How To Tell If Someone Has a Drinking Problem

How To Tell If Someone Has a Drinking Problem

For many people, alcohol is just a normal part of life. You can have a few drinks with friends, raise a glass to celebrate, and otherwise drink recreationally without posing a risk to yourself and others. For some people, however, drinking alcohol can turn into an addiction that creates serious mental and physical health risks. Because alcohol is such a normal part of adult life, it isn’t always easy to tell when someone’s drinking turns into a problem. Furthermore, alcohol addiction looks different on everyone. It’s important to learn the signs of alcohol abuse so you can keep an eye out for symptoms and address the problem quickly to the best of your ability. To help you take care of yourself and your loved ones, here’s our guide on how to tell if someone has a drinking problem.

They Devote a Lot of Time To Drinking and Recovering

One of the earliest and most certain signs of alcohol abuse is excessive drinking. Keep in mind that it’s not uncommon for someone to drink regularly or even heavily on occasion. While one night of heavy drinking can come with its own risks, it doesn’t necessarily equal a drinking problem. Issues arise when this drinking becomes habitual. If the individual frequently partakes in binge drinking or consistently consumes several drinks a week—usually more than one per day—there’s a good chance they’ve developed an excessive drinking habit. As someone spends more time drinking heavily, they also spend more time recovering from the effects of alcohol. Even if you don’t see your friend or family member drunk all the time, seeing them frequently hungover can also be a warning sign of alcoholism.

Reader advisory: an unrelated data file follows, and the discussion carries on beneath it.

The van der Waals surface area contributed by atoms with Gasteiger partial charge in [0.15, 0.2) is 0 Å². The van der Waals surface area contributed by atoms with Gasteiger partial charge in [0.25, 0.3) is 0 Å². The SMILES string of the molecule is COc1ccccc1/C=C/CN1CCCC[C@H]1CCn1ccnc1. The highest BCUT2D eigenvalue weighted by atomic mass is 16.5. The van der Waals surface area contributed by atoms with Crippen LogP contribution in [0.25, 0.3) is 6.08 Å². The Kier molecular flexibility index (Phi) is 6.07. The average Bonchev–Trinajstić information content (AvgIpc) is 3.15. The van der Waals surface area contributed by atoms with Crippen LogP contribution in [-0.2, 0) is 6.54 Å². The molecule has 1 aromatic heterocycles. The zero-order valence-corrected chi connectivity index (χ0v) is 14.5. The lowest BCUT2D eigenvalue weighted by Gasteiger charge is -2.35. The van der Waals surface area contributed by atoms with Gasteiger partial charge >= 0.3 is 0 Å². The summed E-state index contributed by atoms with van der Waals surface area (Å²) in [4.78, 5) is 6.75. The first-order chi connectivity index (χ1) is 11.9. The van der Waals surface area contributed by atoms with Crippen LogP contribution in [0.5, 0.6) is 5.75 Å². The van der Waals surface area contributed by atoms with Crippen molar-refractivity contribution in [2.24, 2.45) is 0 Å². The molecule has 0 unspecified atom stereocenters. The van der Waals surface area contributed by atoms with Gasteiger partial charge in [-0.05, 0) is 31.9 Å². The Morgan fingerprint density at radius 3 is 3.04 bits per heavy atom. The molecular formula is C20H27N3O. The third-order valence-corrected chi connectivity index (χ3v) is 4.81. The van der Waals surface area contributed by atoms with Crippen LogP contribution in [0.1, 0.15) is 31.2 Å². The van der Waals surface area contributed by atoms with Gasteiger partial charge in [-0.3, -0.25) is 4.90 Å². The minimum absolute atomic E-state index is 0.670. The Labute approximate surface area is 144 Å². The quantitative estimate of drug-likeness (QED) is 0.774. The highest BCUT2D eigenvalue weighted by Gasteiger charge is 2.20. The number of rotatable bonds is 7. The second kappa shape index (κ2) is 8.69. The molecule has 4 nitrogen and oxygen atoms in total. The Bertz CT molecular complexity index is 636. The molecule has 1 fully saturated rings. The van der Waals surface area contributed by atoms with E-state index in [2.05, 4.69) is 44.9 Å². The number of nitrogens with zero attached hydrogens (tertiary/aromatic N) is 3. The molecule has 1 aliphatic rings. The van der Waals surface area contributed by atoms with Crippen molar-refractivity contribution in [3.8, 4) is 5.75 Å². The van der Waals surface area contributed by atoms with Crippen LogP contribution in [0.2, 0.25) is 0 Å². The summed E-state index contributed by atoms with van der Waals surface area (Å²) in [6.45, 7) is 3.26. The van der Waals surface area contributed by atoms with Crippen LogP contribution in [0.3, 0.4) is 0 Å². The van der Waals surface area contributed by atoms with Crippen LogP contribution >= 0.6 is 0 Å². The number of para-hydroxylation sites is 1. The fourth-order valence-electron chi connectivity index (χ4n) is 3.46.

They Prioritize Drinking Over Other Engagements

As someone starts drinking more, they may also begin to prioritize alcohol over other hobbies and activities. Addiction creates a strong desire and craving to choose alcohol over other engagements. This might mean turning down social plans—especially ones that don’t involve alcohol—letting go of favorite hobbies, and even missing appointments or other important dates. In addition to losing interest in things they once enjoyed, someone with a drinking problem might also take a hit to their social life as they stop attending events or reaching out to friends. As relationships start to suffer from the issue, the urge to drink can increase, making these problems even harder to deal with.

They Try To Hide Their Alcohol Intake

Many individuals who experience addiction either don’t realize the extent of the problem or want to deny the issue for as long as possible. This denial means that individuals suffering from alcoholism might attempt to hide their drinking problem. Someone might lie about how much they’ve had to drink or deny that they were drinking at all. Alternatively, the desire to drink might cause someone to smuggle alcohol into inappropriate spaces, such as school or work. The refusal to talk about the issue is often a side effect of someone’s guilt over the problem.

They Have an Increasingly High Tolerance

The more alcohol you drink, the more your body acclimates to its effects. As such, someone who drinks heavily and frequently develops a higher tolerance. As a result, they must drink more to feel the effects of alcohol. One way to tell if someone has a drinking problem is by paying attention to how much they can drink before it starts to affect them. Increased tolerance is a sign of increased usage—especially if the individual continues to drink while others slow down or stop for the evening.